Half Mag / Half Zine

A great white shark suffered a horrifying death after finding itself stuck in a freak accident.

The fearsome sea beast tragically bled out after becoming stuck in a diving cage and trapped between the bars.

In 2019, the shark lunged at divers inside the cage off Guadalupe Island, in the north-western Mexican state of Baja California.

The often feared great whites, prone to killer attacks, are endangered creatures considered ‘vulnerable’ by the World Wildlife Foundation (WWF), which also insists the shark is important to marine life.

Diving cages are used by tourism groups to attract visitors who want to get up close and personal with sharks, including the great whites, considered the be the most dangerous of them all.

A video of the horror incident was released by Arturo Islas Allende, an environmentalist, released the video after an initial claim the shark swam away after freeing itself.

The helpless animal could be seen in the video struggling to free itself for up to 25 minutes, before finally being overcome by the blood loss and sinking to the murky depths below.

The owner of the ship, Nautilus, that was involved in the strange incident, said: “[The shark was] strangely aggressive, attacking one of the cages used by our company to dive at Guadalupe Island.”

Nautilus Dive Adventures said their cages complied with Mexican regulations and commented: “There was an incident with a great white shark repeatedly charging one of our cages at Guadalupe Island in October towards the end of our 2019 season. We were horrified, very sad, upset and worried for both the shark and our divers.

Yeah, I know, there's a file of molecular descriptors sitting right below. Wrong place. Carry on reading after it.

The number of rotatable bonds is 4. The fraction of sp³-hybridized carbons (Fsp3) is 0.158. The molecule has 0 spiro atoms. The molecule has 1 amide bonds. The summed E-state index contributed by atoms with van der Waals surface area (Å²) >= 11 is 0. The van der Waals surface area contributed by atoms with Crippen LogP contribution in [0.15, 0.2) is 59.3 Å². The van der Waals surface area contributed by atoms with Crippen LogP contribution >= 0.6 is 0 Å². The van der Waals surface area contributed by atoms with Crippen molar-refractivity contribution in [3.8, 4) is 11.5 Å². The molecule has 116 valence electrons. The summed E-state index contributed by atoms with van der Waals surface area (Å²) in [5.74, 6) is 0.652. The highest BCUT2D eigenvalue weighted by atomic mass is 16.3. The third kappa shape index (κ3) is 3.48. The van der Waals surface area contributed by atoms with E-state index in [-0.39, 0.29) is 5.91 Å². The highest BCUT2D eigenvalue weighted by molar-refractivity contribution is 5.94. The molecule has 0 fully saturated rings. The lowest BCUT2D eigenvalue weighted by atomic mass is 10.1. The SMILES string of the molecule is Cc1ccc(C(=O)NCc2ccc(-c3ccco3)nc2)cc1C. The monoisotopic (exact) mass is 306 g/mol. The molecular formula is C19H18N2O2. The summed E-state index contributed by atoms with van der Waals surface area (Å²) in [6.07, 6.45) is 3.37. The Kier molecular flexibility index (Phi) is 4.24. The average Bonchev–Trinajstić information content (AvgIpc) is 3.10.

“We stage approximately 50,000 white shark dives every year and have been running these trips since 2003.”

Sharks like the one that became so tragically stuck in the diver’s cage “play an important role at the top of the marine food chain” but are rare now thanks to “years of being hunted by man for fins and teeth, and often as a trophy for sport fishing”.

Incidents like this are one of the reasons behind calls for a ban on diving cages used for looking at sharks and a ban was even introduced in New Zealand 2018.

Shark diving tourism is popular in areas where the creature is common such as off the coast of California but has been criticised for the danger it may pose to sharks.

A 2018 study said that sharks can become injured when coming into contact with a cage and it may also have an impact on their behaviour, and there are further concerns over if widespread tourism is bad for the marine life in the area.